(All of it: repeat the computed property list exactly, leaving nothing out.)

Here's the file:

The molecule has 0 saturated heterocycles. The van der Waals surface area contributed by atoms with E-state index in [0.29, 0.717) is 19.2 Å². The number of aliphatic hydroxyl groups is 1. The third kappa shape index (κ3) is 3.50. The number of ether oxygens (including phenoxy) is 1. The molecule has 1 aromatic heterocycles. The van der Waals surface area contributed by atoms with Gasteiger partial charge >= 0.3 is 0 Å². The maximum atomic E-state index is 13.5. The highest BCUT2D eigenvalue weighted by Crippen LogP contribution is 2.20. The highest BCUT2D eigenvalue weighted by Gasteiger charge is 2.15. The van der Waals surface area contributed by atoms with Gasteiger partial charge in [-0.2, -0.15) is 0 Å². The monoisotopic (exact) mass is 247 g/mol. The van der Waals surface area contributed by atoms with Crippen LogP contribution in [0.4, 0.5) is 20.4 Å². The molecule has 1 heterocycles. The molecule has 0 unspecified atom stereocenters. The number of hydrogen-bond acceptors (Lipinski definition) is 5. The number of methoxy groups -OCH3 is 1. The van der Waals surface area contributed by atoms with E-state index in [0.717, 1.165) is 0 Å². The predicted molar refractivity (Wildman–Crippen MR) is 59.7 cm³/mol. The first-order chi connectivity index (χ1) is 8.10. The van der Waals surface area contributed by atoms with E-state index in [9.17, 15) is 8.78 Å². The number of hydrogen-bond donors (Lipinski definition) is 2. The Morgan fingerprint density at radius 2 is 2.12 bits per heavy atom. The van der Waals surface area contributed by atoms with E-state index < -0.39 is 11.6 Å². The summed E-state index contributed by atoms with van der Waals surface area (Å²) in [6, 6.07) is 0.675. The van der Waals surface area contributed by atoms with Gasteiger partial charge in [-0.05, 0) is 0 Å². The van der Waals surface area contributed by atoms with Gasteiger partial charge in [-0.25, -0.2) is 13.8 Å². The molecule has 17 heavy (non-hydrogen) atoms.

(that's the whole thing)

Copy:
The molecule has 0 saturated heterocycles. The van der Waals surface area contributed by atoms with E-state index in [0.29, 0.717) is 19.2 Å². The number of aliphatic hydroxyl groups is 1. The third kappa shape index (κ3) is 3.50. The number of ether oxygens (including phenoxy) is 1. The molecule has 1 aromatic heterocycles. The van der Waals surface area contributed by atoms with Gasteiger partial charge >= 0.3 is 0 Å². The maximum atomic E-state index is 13.5. The highest BCUT2D eigenvalue weighted by Crippen LogP contribution is 2.20. The highest BCUT2D eigenvalue weighted by Gasteiger charge is 2.15. The van der Waals surface area contributed by atoms with Gasteiger partial charge in [-0.2, -0.15) is 0 Å². The monoisotopic (exact) mass is 247 g/mol. The van der Waals surface area contributed by atoms with Crippen LogP contribution in [0.4, 0.5) is 20.4 Å². The molecule has 1 heterocycles. The molecule has 0 unspecified atom stereocenters. The number of hydrogen-bond acceptors (Lipinski definition) is 5. The number of methoxy groups -OCH3 is 1. The van der Waals surface area contributed by atoms with E-state index in [0.717, 1.165) is 0 Å². The predicted molar refractivity (Wildman–Crippen MR) is 59.7 cm³/mol. The first-order chi connectivity index (χ1) is 8.10. The van der Waals surface area contributed by atoms with E-state index in [9.17, 15) is 8.78 Å². The number of hydrogen-bond donors (Lipinski definition) is 2. The Morgan fingerprint density at radius 2 is 2.12 bits per heavy atom. The van der Waals surface area contributed by atoms with E-state index < -0.39 is 11.6 Å². The summed E-state index contributed by atoms with van der Waals surface area (Å²) in [6, 6.07) is 0.675. The van der Waals surface area contributed by atoms with Gasteiger partial charge in [-0.05, 0) is 0 Å². The van der Waals surface area contributed by atoms with Gasteiger partial charge in [-0.25, -0.2) is 13.8 Å². The molecule has 17 heavy (non-hydrogen) atoms.